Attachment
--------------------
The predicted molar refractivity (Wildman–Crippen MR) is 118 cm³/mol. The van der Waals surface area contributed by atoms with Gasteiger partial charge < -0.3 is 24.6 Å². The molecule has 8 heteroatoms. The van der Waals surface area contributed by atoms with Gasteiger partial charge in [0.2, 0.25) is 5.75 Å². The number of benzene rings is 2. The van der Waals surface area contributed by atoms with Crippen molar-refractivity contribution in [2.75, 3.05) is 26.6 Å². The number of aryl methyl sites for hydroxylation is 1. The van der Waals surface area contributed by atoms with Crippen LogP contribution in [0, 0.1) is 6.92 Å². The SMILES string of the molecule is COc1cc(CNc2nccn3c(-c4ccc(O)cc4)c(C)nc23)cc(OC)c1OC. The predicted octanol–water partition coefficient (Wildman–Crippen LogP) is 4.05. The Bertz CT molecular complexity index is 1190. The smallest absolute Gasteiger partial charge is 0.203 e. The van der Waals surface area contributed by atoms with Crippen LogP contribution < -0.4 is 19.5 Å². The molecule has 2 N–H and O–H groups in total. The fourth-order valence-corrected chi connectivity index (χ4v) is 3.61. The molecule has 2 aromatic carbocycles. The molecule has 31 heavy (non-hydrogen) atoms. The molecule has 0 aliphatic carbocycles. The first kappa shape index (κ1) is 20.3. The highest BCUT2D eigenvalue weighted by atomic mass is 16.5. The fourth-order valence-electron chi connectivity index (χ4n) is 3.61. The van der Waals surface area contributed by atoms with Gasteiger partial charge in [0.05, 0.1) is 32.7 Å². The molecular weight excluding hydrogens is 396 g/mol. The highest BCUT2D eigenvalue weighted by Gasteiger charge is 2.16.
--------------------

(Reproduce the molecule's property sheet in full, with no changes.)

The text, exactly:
The predicted molar refractivity (Wildman–Crippen MR) is 118 cm³/mol. The van der Waals surface area contributed by atoms with Gasteiger partial charge < -0.3 is 24.6 Å². The molecule has 8 heteroatoms. The van der Waals surface area contributed by atoms with Gasteiger partial charge in [0.2, 0.25) is 5.75 Å². The number of benzene rings is 2. The van der Waals surface area contributed by atoms with Crippen molar-refractivity contribution in [2.75, 3.05) is 26.6 Å². The number of aryl methyl sites for hydroxylation is 1. The van der Waals surface area contributed by atoms with Crippen LogP contribution in [0, 0.1) is 6.92 Å². The SMILES string of the molecule is COc1cc(CNc2nccn3c(-c4ccc(O)cc4)c(C)nc23)cc(OC)c1OC. The predicted octanol–water partition coefficient (Wildman–Crippen LogP) is 4.05. The Bertz CT molecular complexity index is 1190. The smallest absolute Gasteiger partial charge is 0.203 e. The van der Waals surface area contributed by atoms with Crippen LogP contribution < -0.4 is 19.5 Å². The molecule has 2 N–H and O–H groups in total. The fourth-order valence-corrected chi connectivity index (χ4v) is 3.61. The molecule has 2 aromatic carbocycles. The molecule has 31 heavy (non-hydrogen) atoms. The molecule has 0 aliphatic carbocycles. The first kappa shape index (κ1) is 20.3. The highest BCUT2D eigenvalue weighted by atomic mass is 16.5. The fourth-order valence-electron chi connectivity index (χ4n) is 3.61. The van der Waals surface area contributed by atoms with Gasteiger partial charge in [0.05, 0.1) is 32.7 Å². The molecular weight excluding hydrogens is 396 g/mol. The highest BCUT2D eigenvalue weighted by Gasteiger charge is 2.16.